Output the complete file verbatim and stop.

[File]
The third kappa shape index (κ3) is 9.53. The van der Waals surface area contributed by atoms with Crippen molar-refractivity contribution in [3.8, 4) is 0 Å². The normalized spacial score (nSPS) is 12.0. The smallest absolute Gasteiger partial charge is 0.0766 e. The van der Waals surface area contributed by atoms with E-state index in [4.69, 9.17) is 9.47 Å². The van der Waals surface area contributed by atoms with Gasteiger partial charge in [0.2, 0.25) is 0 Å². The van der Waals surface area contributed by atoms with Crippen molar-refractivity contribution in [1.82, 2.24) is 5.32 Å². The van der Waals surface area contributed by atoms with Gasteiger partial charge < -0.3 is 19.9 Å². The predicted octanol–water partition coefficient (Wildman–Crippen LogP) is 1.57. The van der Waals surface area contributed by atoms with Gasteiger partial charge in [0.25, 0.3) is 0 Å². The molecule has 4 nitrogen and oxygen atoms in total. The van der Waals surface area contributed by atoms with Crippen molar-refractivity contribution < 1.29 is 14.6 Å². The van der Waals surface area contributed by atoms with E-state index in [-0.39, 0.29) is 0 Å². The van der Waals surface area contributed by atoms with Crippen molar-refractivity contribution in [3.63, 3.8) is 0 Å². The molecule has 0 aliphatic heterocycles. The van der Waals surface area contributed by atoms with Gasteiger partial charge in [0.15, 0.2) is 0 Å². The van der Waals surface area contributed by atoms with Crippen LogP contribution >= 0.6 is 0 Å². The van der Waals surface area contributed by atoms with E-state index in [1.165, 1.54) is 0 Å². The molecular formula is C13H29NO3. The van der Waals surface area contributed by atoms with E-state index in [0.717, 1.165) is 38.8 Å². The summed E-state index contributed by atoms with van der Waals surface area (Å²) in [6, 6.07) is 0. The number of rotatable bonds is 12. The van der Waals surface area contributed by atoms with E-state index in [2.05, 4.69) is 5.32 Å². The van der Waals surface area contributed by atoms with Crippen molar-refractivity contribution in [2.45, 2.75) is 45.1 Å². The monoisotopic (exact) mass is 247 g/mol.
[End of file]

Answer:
The third kappa shape index (κ3) is 9.53. The van der Waals surface area contributed by atoms with Crippen molar-refractivity contribution in [3.8, 4) is 0 Å². The normalized spacial score (nSPS) is 12.0. The smallest absolute Gasteiger partial charge is 0.0766 e. The van der Waals surface area contributed by atoms with E-state index in [4.69, 9.17) is 9.47 Å². The van der Waals surface area contributed by atoms with Gasteiger partial charge in [0.2, 0.25) is 0 Å². The van der Waals surface area contributed by atoms with Crippen molar-refractivity contribution in [1.82, 2.24) is 5.32 Å². The van der Waals surface area contributed by atoms with Gasteiger partial charge < -0.3 is 19.9 Å². The predicted octanol–water partition coefficient (Wildman–Crippen LogP) is 1.57. The van der Waals surface area contributed by atoms with Gasteiger partial charge in [0.25, 0.3) is 0 Å². The molecule has 4 nitrogen and oxygen atoms in total. The van der Waals surface area contributed by atoms with Crippen molar-refractivity contribution < 1.29 is 14.6 Å². The van der Waals surface area contributed by atoms with E-state index in [-0.39, 0.29) is 0 Å². The van der Waals surface area contributed by atoms with Crippen molar-refractivity contribution in [3.63, 3.8) is 0 Å². The molecule has 0 aliphatic heterocycles. The van der Waals surface area contributed by atoms with Gasteiger partial charge in [0.15, 0.2) is 0 Å². The van der Waals surface area contributed by atoms with Crippen LogP contribution >= 0.6 is 0 Å². The van der Waals surface area contributed by atoms with E-state index in [1.165, 1.54) is 0 Å². The molecular formula is C13H29NO3. The van der Waals surface area contributed by atoms with E-state index in [0.717, 1.165) is 38.8 Å². The summed E-state index contributed by atoms with van der Waals surface area (Å²) in [6, 6.07) is 0. The number of rotatable bonds is 12. The van der Waals surface area contributed by atoms with E-state index in [2.05, 4.69) is 5.32 Å². The van der Waals surface area contributed by atoms with Crippen molar-refractivity contribution in [2.45, 2.75) is 45.1 Å². The monoisotopic (exact) mass is 247 g/mol.